Also in the press release, Beuhs says: “I began this project with a simple question: How would Peter Ballantine make his beer today? There wasn’t a ‘secret formula’ in anyone’s basement we could copy, so I conducted extensive research looking for any and all mentions of Ballantine India Pale Ale, from the ale’s processing parameters, aroma and color, alcohol and bitterness specifications. Many brewers and craft beer drinkers would be impressed that the Ballantine India Pale Ale of the 1950s and ’60s would rival any craft IPA brewed today.”

He brewed more than two dozen five-gallon test batches at home.

“Unlike recreating a lost brew from long ago, I had the advantage of actually being able to speak with people who drank Ballantine back in the day,” he said for the press release. “Their feedback was crucial to ensuring that the hoppy, complex flavor that was revered for over a hundred years was front and center in my recipe.”

The new version is made with eight different hop varieties, although it isn’t clear what they are. After Prohibition the brewers distilled the oils from Bullion hops at the brewery and added them to storage tanks, its aroma making it as unique among American beers as its alcoholic strength and bitterness. Later, they ran Bullion, Brewer’s Gold or American Yakima through a hammer mill before dry hopping, grinding them to “a consistency that was a cross between corn flakes and sawdust.”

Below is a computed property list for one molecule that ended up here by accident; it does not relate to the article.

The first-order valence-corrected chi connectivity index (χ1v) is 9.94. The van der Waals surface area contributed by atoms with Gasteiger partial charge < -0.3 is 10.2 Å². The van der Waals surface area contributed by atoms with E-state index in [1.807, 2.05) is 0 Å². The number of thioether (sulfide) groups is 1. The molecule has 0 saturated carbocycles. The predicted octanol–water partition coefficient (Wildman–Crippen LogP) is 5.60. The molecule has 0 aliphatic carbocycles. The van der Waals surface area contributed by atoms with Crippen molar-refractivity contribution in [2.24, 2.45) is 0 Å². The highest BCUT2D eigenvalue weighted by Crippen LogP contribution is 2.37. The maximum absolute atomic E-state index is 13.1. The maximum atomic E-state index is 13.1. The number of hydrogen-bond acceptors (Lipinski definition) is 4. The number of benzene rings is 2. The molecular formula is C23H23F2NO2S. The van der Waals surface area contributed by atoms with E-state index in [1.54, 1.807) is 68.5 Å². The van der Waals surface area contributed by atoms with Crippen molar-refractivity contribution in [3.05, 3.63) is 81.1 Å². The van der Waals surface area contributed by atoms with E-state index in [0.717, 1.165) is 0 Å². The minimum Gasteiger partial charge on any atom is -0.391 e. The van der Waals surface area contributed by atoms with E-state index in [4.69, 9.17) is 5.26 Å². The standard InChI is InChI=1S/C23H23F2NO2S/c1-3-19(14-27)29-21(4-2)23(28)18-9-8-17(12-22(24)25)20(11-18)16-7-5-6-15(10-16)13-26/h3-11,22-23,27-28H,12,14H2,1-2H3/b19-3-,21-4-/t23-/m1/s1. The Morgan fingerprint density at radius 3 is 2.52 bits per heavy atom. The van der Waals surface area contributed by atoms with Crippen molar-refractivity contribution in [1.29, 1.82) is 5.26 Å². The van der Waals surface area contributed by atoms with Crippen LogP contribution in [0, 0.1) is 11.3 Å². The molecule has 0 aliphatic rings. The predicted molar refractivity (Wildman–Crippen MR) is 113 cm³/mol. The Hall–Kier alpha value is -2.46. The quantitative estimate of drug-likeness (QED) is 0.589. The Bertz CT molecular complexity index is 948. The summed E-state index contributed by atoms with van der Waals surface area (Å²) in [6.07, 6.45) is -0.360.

Here’s what Michael Jackson wrote about Ballantine IPA in his 1982 Pocket Guide to Beer: “Like a half-forgotten celebrity, thought by some admirers to have retired and by other to be dead, Ballantine’s has been living in quiet obscurity in Rhode island. Now, it is making something of a comeback.” He notes that brewers added Yakima and Brewer’s Gold hops in the kettle. “IPA’s colour is a rich copper in the British tradition, its head thick and rocky, its nose and palate intensely aromatic, and its body firm and full.”

Although Pabst later made a beer it called Ballantine IPA, the version served at the Great American Beer Festival in the mid-1990s did not resemble the one Jackson described. The 2014 Ballantine India Pale Ale surely will taste more like it did in 1955 than in 1995, but the IPA field is a little more crowded now. And if it really is to taste “genuine” how prominent should the citrus-pine-fruity-maybe-pungent aromas and flavors that pretty much define American IPA be? Those were not desirable back then.